“what I do best” part of the prompt”. If students are only exposed to situations where they already succeed or excel, than schools are not doing what they should be doing: helping students to think and creating a desire in them to explore new areas where they might achieve “doing their best” status, but that’s another article.

When did the fun end? It ended when society decided that FUN: amusement, enjoyment, pleasure, joy, exuberance, entertainment, merriment and diversion to name a few synonyms should hold top priority in any situation calling for human actions/reactions/responses. The qualifying emphasis is misplaced. Precedence in all tasks- domestic, work outside the home and academic- should be on the word, ENGAGING. Appealing, involving, occupying, absorbing, engrossing, participating, but open-ended engagement, not the narrow, “what I do best” kind referred to in the poll. (All synonyms are from the online Thesaurus: English (U.S.).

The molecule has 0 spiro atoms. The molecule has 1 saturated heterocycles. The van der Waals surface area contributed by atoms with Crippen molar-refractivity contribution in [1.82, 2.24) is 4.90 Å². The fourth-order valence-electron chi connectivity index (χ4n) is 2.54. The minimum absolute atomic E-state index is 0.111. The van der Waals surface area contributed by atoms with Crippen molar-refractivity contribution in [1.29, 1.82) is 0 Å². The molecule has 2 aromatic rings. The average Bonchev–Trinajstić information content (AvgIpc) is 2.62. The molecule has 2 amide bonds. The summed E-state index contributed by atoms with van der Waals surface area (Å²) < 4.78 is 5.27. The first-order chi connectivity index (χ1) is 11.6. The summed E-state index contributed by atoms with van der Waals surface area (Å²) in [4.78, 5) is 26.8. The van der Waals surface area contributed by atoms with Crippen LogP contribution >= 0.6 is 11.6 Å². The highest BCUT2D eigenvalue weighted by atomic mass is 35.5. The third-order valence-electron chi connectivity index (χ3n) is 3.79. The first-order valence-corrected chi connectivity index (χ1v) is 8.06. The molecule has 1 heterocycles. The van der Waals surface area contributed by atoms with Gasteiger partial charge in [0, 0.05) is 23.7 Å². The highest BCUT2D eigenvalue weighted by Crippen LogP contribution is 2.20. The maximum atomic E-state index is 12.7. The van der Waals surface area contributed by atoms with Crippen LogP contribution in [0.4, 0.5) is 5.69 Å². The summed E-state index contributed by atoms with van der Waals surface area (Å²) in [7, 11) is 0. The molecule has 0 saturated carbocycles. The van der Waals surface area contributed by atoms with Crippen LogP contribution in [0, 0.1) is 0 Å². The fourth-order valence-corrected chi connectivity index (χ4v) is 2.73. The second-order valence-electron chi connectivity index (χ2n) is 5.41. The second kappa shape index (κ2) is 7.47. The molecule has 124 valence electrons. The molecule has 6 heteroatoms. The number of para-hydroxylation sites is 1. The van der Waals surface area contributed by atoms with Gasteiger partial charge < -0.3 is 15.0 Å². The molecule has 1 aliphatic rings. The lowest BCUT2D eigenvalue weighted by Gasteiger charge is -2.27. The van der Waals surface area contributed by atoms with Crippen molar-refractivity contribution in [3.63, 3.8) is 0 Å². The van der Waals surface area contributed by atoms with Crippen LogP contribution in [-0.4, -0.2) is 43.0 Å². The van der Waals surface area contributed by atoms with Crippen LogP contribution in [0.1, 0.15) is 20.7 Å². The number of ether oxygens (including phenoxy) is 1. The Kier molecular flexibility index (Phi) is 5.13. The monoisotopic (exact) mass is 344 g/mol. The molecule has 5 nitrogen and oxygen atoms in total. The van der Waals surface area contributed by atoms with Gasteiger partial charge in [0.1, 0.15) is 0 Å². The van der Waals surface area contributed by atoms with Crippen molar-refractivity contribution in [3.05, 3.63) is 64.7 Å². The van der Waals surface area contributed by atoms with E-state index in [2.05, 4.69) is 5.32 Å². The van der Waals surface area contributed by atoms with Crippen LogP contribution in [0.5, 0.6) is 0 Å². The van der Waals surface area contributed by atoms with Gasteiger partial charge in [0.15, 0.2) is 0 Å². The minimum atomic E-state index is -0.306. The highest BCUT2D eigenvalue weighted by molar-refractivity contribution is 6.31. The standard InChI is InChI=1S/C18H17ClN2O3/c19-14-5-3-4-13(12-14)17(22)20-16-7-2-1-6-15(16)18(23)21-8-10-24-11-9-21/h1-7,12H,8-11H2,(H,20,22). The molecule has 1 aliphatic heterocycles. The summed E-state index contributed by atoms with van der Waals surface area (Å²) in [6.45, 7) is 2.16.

Tasks or responsibilities that stem from a sense of pride, respect, obedience and duty, in oneself, one’s home, one’s job- home or away from home (and school is a job), might not be fun. The value of completing a mission or assignment to the best of one’s abilities, though, should be engaging…and priceless.

This isn’t to say that I dance around the house in heels and pearls humming happily while I dust, scrub and scour, like Mrs. Cleaver, Donna Reed and Harriet Nelson; when I clean, I’m more like Lucy Ricardo on one of her grungy offbeat days. Nor did I perform a fun dance in my classroom when faced with students suffering from bouts of apathetic entitlement or acting like impacted wisdom teeth daring me to extract their lack of a desire to learn from them. Hard work, both physical and mental, does not always conjure up warm, fuzzy feelings of, “Wow! This is fun!” - in me or in anyone, for that matter.